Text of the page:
So, out comes the cell phone, we call Kori. She checks the Toyota motorhome forum, and it's revealed that the filler lines can and do often get gas in them. So, we climb under the rolling disaster in the works and shake the fuel filler line until the gas breather line clears.
Weird, I think, but at least this sucker's running well on it's first trip.
Ha! Yeah, right.
We drove on through the July afternoon, cruising through the bypass around the Windy City on a quiet Sunday. It cooled down as the sun set, and we drove across the flat lands of Indiana.
I hate Indiana. It's more boring than Kansas and Southern Illinois combined, and filled with giant people driving listing Chrysler minivans that sag and smoke as much as they do. The waysides are afterthoughts filled with junk food, and everywhere you turn there's a bible slammer or a hardcore Christian bumper sticker or a church van full of people I suspect would have had me stoned a few centuries ago. Or if I lived in your average hardcore Muslim nation.
We stopped for the night at one of those so called Oasis, parked the four wheeled albatross in between a few huge semi trucks and slept for a few hours. We were still shaking the fuel hose every 15o miles or so to fill up again.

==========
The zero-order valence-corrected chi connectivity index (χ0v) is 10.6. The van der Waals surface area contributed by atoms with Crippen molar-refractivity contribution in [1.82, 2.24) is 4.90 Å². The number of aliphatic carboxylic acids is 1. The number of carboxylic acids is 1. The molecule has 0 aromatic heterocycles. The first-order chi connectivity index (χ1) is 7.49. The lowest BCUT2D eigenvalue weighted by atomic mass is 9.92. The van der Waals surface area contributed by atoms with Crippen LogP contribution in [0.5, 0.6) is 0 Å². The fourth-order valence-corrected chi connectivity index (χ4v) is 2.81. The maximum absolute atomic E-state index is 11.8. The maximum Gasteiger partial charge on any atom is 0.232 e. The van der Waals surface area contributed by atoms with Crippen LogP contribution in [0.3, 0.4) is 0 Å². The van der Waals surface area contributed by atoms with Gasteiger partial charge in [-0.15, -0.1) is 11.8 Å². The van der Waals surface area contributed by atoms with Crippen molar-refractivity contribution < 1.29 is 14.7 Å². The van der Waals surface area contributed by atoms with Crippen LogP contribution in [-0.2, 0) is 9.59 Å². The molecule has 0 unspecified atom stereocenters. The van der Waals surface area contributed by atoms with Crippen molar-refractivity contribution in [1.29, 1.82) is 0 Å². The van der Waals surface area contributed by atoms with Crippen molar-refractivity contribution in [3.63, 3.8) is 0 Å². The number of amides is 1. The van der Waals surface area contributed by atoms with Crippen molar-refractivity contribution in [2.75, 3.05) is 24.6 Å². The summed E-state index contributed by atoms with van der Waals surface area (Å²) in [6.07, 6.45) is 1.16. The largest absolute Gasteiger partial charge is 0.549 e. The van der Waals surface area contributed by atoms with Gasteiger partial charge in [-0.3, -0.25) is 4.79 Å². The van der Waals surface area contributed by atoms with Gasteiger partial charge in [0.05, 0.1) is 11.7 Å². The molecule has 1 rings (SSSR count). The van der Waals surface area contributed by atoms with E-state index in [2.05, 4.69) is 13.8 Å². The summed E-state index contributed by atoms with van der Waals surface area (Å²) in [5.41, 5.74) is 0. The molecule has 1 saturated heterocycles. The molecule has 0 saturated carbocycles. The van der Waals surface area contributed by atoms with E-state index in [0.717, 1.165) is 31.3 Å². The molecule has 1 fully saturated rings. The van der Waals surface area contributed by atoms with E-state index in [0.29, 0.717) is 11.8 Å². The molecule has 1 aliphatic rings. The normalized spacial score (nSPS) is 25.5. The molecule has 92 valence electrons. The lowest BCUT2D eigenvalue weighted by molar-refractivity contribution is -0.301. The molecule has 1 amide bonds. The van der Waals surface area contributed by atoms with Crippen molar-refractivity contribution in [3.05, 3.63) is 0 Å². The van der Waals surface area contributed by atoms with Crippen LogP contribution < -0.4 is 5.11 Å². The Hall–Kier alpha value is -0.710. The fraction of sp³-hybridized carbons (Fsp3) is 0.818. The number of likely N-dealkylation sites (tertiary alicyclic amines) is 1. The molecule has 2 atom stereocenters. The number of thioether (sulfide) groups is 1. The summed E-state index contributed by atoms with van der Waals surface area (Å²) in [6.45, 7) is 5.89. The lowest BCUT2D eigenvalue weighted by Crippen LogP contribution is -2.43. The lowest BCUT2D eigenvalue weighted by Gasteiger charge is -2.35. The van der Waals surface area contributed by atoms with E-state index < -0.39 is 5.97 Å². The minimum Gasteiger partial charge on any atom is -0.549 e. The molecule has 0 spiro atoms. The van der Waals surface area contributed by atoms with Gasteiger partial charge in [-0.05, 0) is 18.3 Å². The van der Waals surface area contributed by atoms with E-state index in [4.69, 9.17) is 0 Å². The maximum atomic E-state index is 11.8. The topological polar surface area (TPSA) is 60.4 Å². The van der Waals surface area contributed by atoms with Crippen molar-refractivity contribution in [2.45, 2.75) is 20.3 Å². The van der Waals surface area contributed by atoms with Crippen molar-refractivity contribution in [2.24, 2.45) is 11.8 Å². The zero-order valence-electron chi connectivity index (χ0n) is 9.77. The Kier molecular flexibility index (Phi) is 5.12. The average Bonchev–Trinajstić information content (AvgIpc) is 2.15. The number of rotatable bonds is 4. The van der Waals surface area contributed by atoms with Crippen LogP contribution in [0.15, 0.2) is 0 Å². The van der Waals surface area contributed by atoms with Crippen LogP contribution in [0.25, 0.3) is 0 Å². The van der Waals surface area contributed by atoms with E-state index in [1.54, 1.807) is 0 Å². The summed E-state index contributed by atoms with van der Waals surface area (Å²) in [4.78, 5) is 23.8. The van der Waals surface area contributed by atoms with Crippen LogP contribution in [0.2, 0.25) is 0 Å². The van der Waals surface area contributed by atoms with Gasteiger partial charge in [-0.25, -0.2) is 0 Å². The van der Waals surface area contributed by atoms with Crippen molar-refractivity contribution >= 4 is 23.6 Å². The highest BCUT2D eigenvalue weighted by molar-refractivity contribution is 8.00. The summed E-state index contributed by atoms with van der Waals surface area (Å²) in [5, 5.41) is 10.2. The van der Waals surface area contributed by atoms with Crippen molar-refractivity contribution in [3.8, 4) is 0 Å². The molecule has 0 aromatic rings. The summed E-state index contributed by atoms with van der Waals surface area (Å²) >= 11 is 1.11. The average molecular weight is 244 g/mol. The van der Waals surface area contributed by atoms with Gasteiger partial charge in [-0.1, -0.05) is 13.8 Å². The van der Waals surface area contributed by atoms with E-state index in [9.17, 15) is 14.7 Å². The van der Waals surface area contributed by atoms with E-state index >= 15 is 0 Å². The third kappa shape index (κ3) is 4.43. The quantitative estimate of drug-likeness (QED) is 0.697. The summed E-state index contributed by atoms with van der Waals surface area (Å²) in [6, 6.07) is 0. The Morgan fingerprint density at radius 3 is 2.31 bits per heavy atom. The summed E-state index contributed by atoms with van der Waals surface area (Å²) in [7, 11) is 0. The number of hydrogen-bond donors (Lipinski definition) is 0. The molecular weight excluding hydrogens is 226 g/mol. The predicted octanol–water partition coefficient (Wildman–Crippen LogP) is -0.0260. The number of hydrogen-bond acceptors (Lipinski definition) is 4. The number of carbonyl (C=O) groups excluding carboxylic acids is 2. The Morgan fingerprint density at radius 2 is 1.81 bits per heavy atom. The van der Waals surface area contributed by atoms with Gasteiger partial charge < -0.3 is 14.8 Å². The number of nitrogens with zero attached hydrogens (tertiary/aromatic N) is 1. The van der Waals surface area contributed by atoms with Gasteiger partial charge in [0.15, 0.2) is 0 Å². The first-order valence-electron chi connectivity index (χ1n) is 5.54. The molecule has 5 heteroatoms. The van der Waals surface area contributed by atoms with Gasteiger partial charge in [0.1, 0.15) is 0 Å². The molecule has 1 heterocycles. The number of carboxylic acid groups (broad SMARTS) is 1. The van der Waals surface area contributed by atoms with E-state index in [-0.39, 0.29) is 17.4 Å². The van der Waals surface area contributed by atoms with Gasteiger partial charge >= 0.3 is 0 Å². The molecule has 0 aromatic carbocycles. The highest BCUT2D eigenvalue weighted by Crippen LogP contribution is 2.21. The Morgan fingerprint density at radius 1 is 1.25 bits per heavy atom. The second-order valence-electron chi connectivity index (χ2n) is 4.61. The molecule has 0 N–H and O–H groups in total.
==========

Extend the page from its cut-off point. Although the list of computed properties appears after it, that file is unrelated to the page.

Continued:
Around 10 am in central Pennsylvania the trouble really started to hit. Going up long, sloping hills on the turnpike we started losing power, which in a tired little motorhome really sucks.
We were running on 3 cylinders, barely keeping up with the slowest traffic, the heavily laden semis.
Soon, the most we could manage was about 43 mph, and we were almost in Baltimore traffic, driving on the shoulder most of the time with the flashers on. People on the east coast are nuts, and a good many of them are either suicidal or simply dumber than a box of broken hammers.